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[whitespace] Dwight Yoakam

No Slowing Down

Cool country traditionalist Dwight Yoakam played nonstop at the Mountain Winery

By Sarah Quelland

Dwight Yoakam's lonely country songs capture the spirit of the wide-open prairies and dusty plains of the Western frontier. Though born in Kentucky, his distinctive style comes straight out of Bakersfield. Yoakam's fusion of honky-tonk, rockabilly and roots-rock and his mournful nasal twang owe more to early traditional country artists than to modern ones.

Over the years, Yoakam has explored the less-traveled terrain of his own musical territory, moving in a direction decidedly different than that of his Nashville contemporaries.

Last Tuesday (Aug. 28) at the Mountain Winery in Saratoga, Yoakam proved he knows how to show the "ladies" a good time. With his tan cowboy hat firmly planted on his head, he appeared wearing painted-on blue jeans that left little to the imagination and would have been downright indecent if his maroon Western-styled jacket had been just a few inches shorter--a tantalizing visual that didn't escape the notice of his enthusiastic female fans.

Still, even though he shook his butt and twisted quite a bit, there was something almost bashful about Yoakam's stage presence. He arrived with zero fanfare to launch into "What Do You know About Love?" and his fingers didn't even seem to leave the strings of his guitar before he followed up with his cover of Cheap Trick's "I Want You to Want Me." Like Willie Nelson the night before, Yoakam seemed inclined to let his music speak for itself.

It was 1986 when Yoakam emerged with the Top-10 hits "Honky-Tonk Man" and "Guitars, Cadillacs." With 15-years worth of material to draw from, Yoakam played about 25 songs during his 90-minute set. Intent on the music, it wasn't until the sixth song that he addressed the audience, stopping to introduce the plucky "Tears for Two," which will be included on the soundtrack to the upcoming South of Heaven, West of Hell, a film Yoakam directs and stars in. Later, he would give the audience a sneak peek of "What's Left of Me, " a number he co-wrote with Mick Jagger for the movie, which opens in December.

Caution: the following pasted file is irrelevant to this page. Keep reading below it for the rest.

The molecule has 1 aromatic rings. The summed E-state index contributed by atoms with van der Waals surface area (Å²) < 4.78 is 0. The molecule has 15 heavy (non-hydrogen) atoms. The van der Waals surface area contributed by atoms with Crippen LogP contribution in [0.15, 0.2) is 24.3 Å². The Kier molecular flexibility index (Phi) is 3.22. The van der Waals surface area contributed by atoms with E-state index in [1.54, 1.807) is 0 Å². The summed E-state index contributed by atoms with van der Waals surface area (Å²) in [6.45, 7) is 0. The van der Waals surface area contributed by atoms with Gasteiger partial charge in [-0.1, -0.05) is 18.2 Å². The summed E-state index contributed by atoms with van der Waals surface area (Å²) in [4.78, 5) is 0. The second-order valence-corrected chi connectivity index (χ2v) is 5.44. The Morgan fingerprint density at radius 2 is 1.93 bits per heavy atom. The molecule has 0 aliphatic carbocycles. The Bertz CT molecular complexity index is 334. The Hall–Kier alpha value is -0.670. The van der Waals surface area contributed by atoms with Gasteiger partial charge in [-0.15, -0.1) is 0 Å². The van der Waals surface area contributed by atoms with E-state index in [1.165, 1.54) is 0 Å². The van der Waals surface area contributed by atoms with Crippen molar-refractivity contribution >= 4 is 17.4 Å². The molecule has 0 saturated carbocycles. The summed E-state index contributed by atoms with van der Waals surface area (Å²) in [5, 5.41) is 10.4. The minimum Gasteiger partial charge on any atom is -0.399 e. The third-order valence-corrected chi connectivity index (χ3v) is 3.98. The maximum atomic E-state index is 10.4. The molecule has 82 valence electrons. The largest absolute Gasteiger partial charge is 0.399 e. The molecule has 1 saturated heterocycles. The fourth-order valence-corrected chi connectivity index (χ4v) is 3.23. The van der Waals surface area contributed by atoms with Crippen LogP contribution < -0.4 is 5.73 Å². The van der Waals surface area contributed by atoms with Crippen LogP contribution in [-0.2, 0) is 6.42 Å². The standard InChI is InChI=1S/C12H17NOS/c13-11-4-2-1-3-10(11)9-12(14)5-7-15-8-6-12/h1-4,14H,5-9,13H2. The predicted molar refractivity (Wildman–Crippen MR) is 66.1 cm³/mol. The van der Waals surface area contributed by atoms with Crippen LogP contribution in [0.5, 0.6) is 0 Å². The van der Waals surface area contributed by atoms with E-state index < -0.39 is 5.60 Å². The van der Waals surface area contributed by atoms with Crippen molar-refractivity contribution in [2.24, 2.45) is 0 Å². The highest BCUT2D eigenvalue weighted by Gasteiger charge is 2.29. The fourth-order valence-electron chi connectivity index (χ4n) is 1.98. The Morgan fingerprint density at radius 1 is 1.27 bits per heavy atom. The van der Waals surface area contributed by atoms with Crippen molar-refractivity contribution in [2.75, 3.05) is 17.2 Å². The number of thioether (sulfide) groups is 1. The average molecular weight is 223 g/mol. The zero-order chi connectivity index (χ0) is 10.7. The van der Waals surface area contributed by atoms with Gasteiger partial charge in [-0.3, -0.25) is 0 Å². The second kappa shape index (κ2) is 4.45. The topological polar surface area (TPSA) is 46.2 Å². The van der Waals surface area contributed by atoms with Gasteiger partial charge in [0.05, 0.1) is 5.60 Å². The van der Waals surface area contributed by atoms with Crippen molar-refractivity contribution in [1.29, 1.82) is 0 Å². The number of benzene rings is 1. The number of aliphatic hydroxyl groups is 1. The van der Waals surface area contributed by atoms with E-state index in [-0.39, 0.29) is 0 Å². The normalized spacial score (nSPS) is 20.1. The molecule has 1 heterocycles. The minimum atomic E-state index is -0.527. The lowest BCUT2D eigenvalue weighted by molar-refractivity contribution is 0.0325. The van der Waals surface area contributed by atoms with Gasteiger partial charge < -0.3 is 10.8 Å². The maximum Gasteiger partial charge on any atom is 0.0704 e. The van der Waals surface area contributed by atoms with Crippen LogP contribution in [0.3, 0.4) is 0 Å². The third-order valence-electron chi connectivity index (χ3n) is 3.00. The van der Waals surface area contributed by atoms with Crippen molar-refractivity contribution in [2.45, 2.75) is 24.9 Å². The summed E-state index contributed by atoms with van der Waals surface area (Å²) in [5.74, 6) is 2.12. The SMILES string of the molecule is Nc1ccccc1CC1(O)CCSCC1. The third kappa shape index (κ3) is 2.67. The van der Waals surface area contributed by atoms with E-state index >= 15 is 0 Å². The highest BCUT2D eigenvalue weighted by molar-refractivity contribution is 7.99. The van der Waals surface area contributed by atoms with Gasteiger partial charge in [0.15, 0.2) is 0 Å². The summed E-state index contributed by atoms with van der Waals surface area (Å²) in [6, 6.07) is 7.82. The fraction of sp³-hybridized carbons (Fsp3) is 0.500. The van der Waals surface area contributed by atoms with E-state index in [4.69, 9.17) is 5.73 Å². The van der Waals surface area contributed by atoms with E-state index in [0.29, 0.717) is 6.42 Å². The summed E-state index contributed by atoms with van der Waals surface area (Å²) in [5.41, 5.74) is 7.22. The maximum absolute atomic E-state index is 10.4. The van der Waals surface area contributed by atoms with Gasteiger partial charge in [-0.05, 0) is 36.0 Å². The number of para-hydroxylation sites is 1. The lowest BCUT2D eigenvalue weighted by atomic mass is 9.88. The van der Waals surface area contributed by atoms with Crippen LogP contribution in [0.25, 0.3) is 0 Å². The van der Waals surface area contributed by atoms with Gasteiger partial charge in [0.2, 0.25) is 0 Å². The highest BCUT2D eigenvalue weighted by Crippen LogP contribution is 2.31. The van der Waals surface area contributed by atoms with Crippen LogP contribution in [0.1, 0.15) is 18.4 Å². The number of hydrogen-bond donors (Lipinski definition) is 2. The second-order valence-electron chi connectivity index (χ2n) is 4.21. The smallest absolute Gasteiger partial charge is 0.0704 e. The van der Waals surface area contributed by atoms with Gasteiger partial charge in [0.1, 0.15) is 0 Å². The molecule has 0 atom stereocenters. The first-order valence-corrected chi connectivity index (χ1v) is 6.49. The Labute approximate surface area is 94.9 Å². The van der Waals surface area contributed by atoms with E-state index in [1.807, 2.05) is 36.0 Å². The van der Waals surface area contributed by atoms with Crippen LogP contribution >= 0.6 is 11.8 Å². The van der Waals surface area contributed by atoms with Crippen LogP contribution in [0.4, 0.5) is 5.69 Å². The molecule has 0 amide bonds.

There's a quietness about Yoakam that makes him seem both cool and dangerous, and his obvious Elvis influence only enhances his mystique. At the Winery, Yoakam seemed almost somber. Though he brought the energy level up repeatedly with numbers like "Little Sister," "Little Ways" and "Fast As You," he tended to concentrate on more desolate material.

Songs like "Home for Sale," "Please, Please Baby" and "Nothing's Changed Here" expressed profound sadness. Perhaps Yoakam's most devastating song is the forlorn "A Thousand Miles From Nowhere," on which he bayed like a hungry lone wolf howling at the moon as he sang, "I got bruises on my memory/I got tear stains on my hands/And in the mirror there's a vision/Of what used to be a man."

Still, there's a strength in Yoakam's lyrics. On "Ain't That Lonely Yet," he boasted, "Once there was this spider in my bed/I got caught up in her web of love and lies/She spun her chains around my heart and soul/Never to let go/Oh, but I survived."

At Tuesday's show, Yoakam proved to be a man of few words. Though he burned through his material like a freight train on a race against the sun, his songs didn't suffer from the speedy pace. As the concert came to a close, he stepped offstage without so much as a how-do-you-do while his band played on and returned for a one-song encore of "Long White Cadillac" before disappearing into the night.

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From the August 30-September 5, 2001 issue of Metro, Silicon Valley's Weekly Newspaper.

Copyright © 2001 Metro Publishing Inc. Metroactive is affiliated with the Boulevards Network.

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